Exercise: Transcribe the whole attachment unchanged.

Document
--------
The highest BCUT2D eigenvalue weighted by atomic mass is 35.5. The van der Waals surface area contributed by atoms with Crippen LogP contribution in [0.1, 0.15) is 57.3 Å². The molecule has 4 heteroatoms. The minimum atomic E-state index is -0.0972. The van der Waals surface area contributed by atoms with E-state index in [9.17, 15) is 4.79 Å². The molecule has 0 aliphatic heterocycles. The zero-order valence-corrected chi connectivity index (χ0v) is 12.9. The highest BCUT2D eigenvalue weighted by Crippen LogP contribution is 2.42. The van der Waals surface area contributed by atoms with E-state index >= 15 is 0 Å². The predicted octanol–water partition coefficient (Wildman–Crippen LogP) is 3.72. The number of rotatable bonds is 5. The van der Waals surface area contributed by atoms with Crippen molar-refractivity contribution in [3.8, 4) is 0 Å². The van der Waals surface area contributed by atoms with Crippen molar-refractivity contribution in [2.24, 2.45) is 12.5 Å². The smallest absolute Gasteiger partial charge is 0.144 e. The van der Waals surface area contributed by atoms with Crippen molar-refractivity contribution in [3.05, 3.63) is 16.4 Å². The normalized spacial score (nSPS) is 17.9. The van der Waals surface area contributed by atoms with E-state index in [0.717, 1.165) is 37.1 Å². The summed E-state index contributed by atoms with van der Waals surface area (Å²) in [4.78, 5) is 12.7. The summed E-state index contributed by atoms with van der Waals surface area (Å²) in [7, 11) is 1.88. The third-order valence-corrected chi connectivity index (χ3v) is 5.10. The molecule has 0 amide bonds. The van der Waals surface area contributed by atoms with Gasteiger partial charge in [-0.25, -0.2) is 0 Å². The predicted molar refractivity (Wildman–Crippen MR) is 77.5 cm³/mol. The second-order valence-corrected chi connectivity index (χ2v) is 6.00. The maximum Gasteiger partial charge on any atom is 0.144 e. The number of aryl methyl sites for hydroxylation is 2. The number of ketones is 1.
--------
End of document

The highest BCUT2D eigenvalue weighted by atomic mass is 35.5. The van der Waals surface area contributed by atoms with Crippen LogP contribution in [0.1, 0.15) is 57.3 Å². The molecule has 4 heteroatoms. The minimum atomic E-state index is -0.0972. The van der Waals surface area contributed by atoms with E-state index in [9.17, 15) is 4.79 Å². The molecule has 0 aliphatic heterocycles. The zero-order valence-corrected chi connectivity index (χ0v) is 12.9. The highest BCUT2D eigenvalue weighted by Crippen LogP contribution is 2.42. The van der Waals surface area contributed by atoms with E-state index >= 15 is 0 Å². The predicted octanol–water partition coefficient (Wildman–Crippen LogP) is 3.72. The number of rotatable bonds is 5. The van der Waals surface area contributed by atoms with Crippen molar-refractivity contribution in [3.8, 4) is 0 Å². The van der Waals surface area contributed by atoms with Crippen molar-refractivity contribution in [2.24, 2.45) is 12.5 Å². The smallest absolute Gasteiger partial charge is 0.144 e. The van der Waals surface area contributed by atoms with Crippen molar-refractivity contribution in [3.05, 3.63) is 16.4 Å². The normalized spacial score (nSPS) is 17.9. The van der Waals surface area contributed by atoms with E-state index in [0.717, 1.165) is 37.1 Å². The summed E-state index contributed by atoms with van der Waals surface area (Å²) in [4.78, 5) is 12.7. The summed E-state index contributed by atoms with van der Waals surface area (Å²) in [7, 11) is 1.88. The third-order valence-corrected chi connectivity index (χ3v) is 5.10. The molecule has 0 amide bonds. The van der Waals surface area contributed by atoms with Gasteiger partial charge in [-0.25, -0.2) is 0 Å². The predicted molar refractivity (Wildman–Crippen MR) is 77.5 cm³/mol. The second-order valence-corrected chi connectivity index (χ2v) is 6.00. The maximum Gasteiger partial charge on any atom is 0.144 e. The number of aryl methyl sites for hydroxylation is 2. The number of ketones is 1.